The ambitious agenda of Allina Health COO Lisa Shannon

Lisa Shannon serves as executive vice president and COO of Allina Health, a 12-hospital system headquartered in Minneapolis. She assumed her position in July 2017.

Prior to joining Allina, Ms. Shannon worked as president of health system delivery and COO at Catholic Health Initiatives sponsored KentuckyOne Health, where she was responsible for care delivery and operations across the health network. She also held leadership positions at Spectrum Health in Grand Rapids, Mich. and OhioHealth in Columbus.

Ms. Shannon has spent her career driving change in the healthcare industry. She warns that without faster transformation and adoption, the healthcare industry will be disrupted.

"If we don't disrupt and change how we deliver care, we will be left with only the parts of the health system that others aren't interested in. That will hurt our community. It will hurt our patients. It will hurt our industry and ability to serve the most vulnerable in our country," Ms. Shannon explained.

Here, Ms. Shannon discusses more about the biggest issue she thinks the healthcare industry faces, explains her proudest moment at Allina Health and divulges the traits emerging healthcare leaders need to possess.

Editor's Note: Responses were lightly edited for length and clarity.

Question: What has been one of your proudest moments at Allina Health?

Lisa Shannon: There are so many things I'm proud of, but the things that I will always be most proud of are going to involve our people and what they've accomplished.

When I think about the way our team is advancing across several areas that are vital to patient care, that's what stands out. When I think the way staff or executives evolve from having intercompany competition to intercompany collaboration, I am proud. When I see staff lift others to make sure we are growing together, getting better together, spreading learning versus holding that knowledge in — those are the things I'm most proud of.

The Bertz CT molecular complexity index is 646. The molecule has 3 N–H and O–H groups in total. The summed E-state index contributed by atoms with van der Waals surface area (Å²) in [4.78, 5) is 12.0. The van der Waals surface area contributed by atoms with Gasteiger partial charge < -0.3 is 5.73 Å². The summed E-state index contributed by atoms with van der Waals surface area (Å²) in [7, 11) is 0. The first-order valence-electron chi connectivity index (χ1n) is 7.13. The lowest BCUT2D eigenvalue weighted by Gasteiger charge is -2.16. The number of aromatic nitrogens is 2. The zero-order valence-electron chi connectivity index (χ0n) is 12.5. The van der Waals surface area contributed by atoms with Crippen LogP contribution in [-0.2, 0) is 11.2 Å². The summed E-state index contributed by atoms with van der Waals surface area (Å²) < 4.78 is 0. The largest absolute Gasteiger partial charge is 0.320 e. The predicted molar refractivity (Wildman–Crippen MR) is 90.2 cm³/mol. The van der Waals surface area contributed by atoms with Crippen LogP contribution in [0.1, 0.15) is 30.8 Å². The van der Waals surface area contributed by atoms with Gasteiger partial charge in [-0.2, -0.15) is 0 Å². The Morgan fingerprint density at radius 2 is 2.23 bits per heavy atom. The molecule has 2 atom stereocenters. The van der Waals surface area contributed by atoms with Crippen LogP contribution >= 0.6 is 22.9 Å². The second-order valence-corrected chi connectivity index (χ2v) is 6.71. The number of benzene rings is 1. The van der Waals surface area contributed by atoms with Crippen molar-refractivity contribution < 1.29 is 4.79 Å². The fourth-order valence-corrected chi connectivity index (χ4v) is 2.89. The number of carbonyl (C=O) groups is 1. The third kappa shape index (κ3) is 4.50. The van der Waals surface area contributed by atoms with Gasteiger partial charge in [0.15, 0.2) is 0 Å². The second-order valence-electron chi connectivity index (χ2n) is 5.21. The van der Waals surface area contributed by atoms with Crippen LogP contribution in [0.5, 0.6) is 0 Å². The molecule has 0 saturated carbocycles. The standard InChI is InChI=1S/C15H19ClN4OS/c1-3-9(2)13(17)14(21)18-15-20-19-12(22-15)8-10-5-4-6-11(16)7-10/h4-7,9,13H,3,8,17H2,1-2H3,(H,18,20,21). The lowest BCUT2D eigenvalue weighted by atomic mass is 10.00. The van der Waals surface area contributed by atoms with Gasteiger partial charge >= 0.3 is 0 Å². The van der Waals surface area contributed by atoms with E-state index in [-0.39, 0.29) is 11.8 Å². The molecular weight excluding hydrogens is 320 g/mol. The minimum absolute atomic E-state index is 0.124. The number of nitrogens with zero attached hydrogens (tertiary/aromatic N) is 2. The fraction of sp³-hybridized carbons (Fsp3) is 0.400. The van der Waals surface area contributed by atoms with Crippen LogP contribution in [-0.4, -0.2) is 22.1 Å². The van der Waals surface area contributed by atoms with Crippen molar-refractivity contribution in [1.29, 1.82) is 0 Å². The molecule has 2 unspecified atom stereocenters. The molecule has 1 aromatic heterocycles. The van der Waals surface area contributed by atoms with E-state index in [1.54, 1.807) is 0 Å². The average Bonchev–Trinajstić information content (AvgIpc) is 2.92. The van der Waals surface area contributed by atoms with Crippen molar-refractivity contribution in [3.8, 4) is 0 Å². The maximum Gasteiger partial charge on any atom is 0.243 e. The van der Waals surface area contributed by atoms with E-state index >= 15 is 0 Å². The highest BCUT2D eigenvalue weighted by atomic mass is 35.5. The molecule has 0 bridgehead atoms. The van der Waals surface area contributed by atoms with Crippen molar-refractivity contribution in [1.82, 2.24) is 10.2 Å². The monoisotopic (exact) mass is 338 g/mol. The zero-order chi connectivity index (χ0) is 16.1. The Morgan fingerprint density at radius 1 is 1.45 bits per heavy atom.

If you want a specific recent example, I would talk about how we have built out tiered escalation huddles that focus on ensuring patient safety, employee safety and improving access to care. Within just a few short months we were able to spread these huddles across every one of our sites of care and business units. We went live across all sites in October 2018. All together we brought them to life in under six months. The daily site huddle, which rolls into a daily 10 a.m. system huddle, is a method that allows us to transparently share patient and employee safety lessons and access issues. Because of these huddles, we are now solving problems collaboratively and faster than ever.

Q: Can you describe the greatest challenge you think the healthcare industry faces?

LS:
I think the industry faces a lot of challenges. Broadly, our care isn't safe enough. It is far too inconsistent, and it's at a price point our patients can't afford. Because the healthcare industry hasn't been able to quickly transform, others are entering healthcare to solve problems that healthcare hasn't solved for itself.

I believe our inability to evolve quickly is going to result in the more margin-producing, less-complex care being taken out of our ecosystem. Instead, the more margin-producing procedures will be placed in niche programs and facilities outside of traditional healthcare. It will leave our hospitals and health systems caring for the most vulnerable and complex in our community. While this has always been one of our great privileges and important jobs, we will struggle to ensure profitable services that enables us to take care of the entire ecosystem of patients.  As we move toward value, integration of care to prevent duplication, delays and other wasteful processes for patients will be essential.  Health systems are uniquely positioned to enable value.